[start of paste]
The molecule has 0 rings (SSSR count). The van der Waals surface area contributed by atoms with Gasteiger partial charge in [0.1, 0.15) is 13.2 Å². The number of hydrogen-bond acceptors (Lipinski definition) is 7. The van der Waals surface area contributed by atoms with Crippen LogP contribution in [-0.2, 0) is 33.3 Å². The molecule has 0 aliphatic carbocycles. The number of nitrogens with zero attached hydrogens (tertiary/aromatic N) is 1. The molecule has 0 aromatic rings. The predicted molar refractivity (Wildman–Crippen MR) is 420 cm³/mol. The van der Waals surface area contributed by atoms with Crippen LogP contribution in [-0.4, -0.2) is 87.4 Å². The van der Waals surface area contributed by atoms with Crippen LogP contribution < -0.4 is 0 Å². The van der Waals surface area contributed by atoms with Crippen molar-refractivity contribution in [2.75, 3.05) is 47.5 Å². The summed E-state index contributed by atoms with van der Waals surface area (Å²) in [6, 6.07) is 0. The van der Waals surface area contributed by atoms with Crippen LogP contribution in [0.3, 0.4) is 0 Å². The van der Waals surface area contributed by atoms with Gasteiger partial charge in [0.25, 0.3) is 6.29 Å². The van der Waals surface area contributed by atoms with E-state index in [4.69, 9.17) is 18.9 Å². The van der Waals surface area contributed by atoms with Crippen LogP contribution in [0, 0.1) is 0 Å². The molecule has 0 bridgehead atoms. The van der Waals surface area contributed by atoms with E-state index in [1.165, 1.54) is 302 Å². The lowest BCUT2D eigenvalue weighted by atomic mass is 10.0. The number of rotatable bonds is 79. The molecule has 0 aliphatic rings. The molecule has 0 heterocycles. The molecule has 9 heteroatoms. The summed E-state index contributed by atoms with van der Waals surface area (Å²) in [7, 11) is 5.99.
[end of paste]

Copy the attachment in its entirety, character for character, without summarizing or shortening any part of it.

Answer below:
The molecule has 0 rings (SSSR count). The van der Waals surface area contributed by atoms with Gasteiger partial charge in [0.1, 0.15) is 13.2 Å². The number of hydrogen-bond acceptors (Lipinski definition) is 7. The van der Waals surface area contributed by atoms with Crippen LogP contribution in [-0.2, 0) is 33.3 Å². The molecule has 0 aliphatic carbocycles. The number of nitrogens with zero attached hydrogens (tertiary/aromatic N) is 1. The molecule has 0 aromatic rings. The predicted molar refractivity (Wildman–Crippen MR) is 420 cm³/mol. The van der Waals surface area contributed by atoms with Crippen LogP contribution in [-0.4, -0.2) is 87.4 Å². The van der Waals surface area contributed by atoms with Crippen LogP contribution < -0.4 is 0 Å². The van der Waals surface area contributed by atoms with Crippen molar-refractivity contribution in [2.75, 3.05) is 47.5 Å². The summed E-state index contributed by atoms with van der Waals surface area (Å²) in [6, 6.07) is 0. The van der Waals surface area contributed by atoms with Crippen LogP contribution in [0.3, 0.4) is 0 Å². The van der Waals surface area contributed by atoms with Gasteiger partial charge in [0.25, 0.3) is 6.29 Å². The van der Waals surface area contributed by atoms with E-state index in [4.69, 9.17) is 18.9 Å². The van der Waals surface area contributed by atoms with Crippen LogP contribution in [0, 0.1) is 0 Å². The molecule has 0 bridgehead atoms. The van der Waals surface area contributed by atoms with E-state index in [1.165, 1.54) is 302 Å². The lowest BCUT2D eigenvalue weighted by atomic mass is 10.0. The number of rotatable bonds is 79. The molecule has 0 aliphatic rings. The molecule has 0 heterocycles. The molecule has 9 heteroatoms. The summed E-state index contributed by atoms with van der Waals surface area (Å²) in [7, 11) is 5.99.